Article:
Figure skating: Olympic-world double for Japan's Hanyu

SAITAMA (AFP) - Japan's Yuzuru Hanyu added his first world figure skating crown to his Olympic gold medal on Friday as he edged out compatriot Tatsuki Machida by less than a point in the free skate.

Trailing in third spot 6.97 points behind short-programme leader Machida, the 19-year-old Hanyu scored 191.35 points in the final segment to finish on 282.59 points at the world championships in Saitama near Tokyo.

He was the second man from Japan and Asia to win a world title. Daisuke Takashi triumphed a month after grabbing the Vancouver Olympics bronze medal in 2010.

Machida, 25, who grabbed the US and Russian Grand Prix titles but finished fifth at the Sochi Olympics this season, came in second with 282.26 on his world debut, with 184.05 points from the free skate.

Spain's double European champion Javier Fernandez ended third overall on 275.93 points for a second straight world bronze medal, slipping one place from the short programme.

"I felt so glad," said Hanyu, who fell on his opening quadruple two nights ago. "There was a mistake in the short programme so that is why my overall score ended up as it is."

"Overall I did enjoy this competition," he said, adding his jumps were "still not perfectly consistent".

"I would like to go back and practise more. I felt the responsibility to win this event."

Hanyu nailed a difficult quadruple salchow in his opening element, followed by a clean quadruple toeloop and six triple jumps, three of them in combinations, wowing a roaring capacity home crowd at the 18,000-seat Saitama Super Arena.

Hanyu, who beat Canada's three-time world champion Patrick Chan at last month's Sochi Olympics and at the Grand Prix Final in December, also hit a maximum level-four in a step sequence and two spins, skating to the music of Romeo And Juliet by Nino Rota.

Chan, 23, opted not to defend his world title, saying he did not return to training so soon after the Olympics. Sochi bronze medallist Denis Ten of Kazakhstan also stayed home.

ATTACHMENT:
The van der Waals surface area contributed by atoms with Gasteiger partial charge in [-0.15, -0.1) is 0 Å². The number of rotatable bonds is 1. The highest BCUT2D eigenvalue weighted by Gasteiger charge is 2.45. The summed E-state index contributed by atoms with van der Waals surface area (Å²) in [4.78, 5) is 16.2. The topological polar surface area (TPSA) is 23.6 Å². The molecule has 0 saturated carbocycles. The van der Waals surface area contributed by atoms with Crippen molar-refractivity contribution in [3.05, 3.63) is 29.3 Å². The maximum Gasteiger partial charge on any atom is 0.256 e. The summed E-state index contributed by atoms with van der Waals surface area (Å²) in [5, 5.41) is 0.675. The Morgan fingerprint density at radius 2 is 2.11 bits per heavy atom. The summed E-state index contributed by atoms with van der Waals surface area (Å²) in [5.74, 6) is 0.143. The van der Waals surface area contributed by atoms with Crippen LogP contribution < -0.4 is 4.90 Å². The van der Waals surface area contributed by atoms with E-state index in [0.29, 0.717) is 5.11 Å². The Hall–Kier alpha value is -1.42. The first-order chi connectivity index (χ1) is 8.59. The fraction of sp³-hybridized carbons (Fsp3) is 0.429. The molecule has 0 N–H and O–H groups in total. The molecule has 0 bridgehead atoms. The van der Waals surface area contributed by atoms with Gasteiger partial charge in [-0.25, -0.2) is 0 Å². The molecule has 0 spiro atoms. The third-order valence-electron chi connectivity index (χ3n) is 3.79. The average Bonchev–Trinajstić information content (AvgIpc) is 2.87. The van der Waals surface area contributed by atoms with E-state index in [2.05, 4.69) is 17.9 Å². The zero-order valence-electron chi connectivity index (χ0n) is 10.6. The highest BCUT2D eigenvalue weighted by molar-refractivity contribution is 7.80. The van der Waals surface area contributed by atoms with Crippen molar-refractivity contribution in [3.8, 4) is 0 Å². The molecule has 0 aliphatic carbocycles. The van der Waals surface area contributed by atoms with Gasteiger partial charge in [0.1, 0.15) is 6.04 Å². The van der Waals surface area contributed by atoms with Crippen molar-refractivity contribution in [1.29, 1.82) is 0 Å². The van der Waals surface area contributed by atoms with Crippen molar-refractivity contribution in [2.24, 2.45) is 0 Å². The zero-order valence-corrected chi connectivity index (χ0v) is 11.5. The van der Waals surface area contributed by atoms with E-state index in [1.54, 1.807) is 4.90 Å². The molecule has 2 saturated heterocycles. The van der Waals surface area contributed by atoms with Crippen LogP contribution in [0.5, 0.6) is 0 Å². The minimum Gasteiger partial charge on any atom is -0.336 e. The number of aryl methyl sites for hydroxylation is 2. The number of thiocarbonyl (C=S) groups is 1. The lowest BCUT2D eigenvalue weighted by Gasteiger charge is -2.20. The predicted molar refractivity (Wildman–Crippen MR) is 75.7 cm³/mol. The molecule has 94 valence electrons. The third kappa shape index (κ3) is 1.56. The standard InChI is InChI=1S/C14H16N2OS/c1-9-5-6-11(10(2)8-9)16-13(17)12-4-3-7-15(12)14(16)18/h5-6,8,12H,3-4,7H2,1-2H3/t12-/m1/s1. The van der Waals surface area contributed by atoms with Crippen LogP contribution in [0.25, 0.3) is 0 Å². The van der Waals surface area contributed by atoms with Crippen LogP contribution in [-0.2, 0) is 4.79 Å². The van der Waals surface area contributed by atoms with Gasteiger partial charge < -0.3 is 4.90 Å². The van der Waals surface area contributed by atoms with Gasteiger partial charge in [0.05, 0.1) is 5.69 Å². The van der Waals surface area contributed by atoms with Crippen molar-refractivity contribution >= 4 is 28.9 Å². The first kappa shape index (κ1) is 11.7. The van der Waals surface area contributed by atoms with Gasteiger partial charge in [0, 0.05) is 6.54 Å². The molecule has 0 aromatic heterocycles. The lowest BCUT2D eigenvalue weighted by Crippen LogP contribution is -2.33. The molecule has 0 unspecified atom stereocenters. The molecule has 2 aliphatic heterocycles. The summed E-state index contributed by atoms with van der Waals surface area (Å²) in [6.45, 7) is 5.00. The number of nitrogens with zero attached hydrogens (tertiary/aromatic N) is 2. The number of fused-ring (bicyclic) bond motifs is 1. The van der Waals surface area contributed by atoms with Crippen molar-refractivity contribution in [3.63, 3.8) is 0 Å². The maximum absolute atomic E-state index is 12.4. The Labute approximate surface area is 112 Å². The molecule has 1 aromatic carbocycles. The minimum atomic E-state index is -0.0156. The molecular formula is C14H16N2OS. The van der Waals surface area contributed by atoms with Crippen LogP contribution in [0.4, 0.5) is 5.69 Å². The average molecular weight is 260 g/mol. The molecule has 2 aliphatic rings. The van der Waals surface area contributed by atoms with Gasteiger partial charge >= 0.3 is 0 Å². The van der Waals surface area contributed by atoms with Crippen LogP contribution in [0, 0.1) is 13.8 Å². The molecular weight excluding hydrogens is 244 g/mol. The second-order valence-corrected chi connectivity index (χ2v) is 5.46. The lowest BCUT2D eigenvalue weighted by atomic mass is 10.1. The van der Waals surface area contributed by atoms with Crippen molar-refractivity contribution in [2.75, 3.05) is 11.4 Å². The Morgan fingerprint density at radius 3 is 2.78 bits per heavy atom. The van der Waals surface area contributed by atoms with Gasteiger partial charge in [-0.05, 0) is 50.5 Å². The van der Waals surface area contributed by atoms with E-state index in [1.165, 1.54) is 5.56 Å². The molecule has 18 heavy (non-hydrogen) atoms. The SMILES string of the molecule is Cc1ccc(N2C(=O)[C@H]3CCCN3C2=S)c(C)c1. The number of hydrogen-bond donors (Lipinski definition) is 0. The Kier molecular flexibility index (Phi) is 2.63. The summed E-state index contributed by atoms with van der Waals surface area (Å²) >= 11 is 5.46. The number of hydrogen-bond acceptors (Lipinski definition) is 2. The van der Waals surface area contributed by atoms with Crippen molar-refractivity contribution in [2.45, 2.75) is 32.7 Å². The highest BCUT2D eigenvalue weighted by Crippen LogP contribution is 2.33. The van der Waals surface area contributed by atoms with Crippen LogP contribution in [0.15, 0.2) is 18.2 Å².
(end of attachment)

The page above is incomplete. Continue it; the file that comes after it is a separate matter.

Hanyu was the only Sochi Olympic title-holder to compete in Saitama. The 2012 world bronze medallist became the second man to pull off a hat-trick of global honours.

He was the first man since Russian Alexei Yagudin in 2002 to compete for a world title after winning the Olympic gold in the same season. Yagudin won both Olympic and world titles as well as the Grand Prix Final gold in the 2001-2002 season.

Machida, who won the US and Russian Grand Prix titles but finished fifth in Sochi, started two positions before Hanyu and scored a personal best as he did in the short.

"I showed everything I had at this moment," he said. "I tried to perform without caring much about the score but it bothered me a lot and I had a really hard four-and-a-half minutes."

Fernandez, 22, who trains with Hanyu in Toronto under Canadian coach Brian Orser, was the first skater from Spain to win a medal at the world or European championships.

"I'm going to celebrate with my family, when I get back to Spain, because I haven't been in Spain since December."

In the ice dance, European ice dance champions Anna Cappellini and Luca Lanotte took a narrow lead after the short dance as they bid for their first global title.

Dancing the quickstep and the foxtrot, the Italian duo collected 69.70 points, 0.50 better than Canada's Kaitlyn Weaver and Andrew Poje.

France's Nathalie Pechalat and Fabian Bourzat, the 2011 and 2012 European champions, trailed in third place at 68.20 points, ahead of the final free dance on Saturday.

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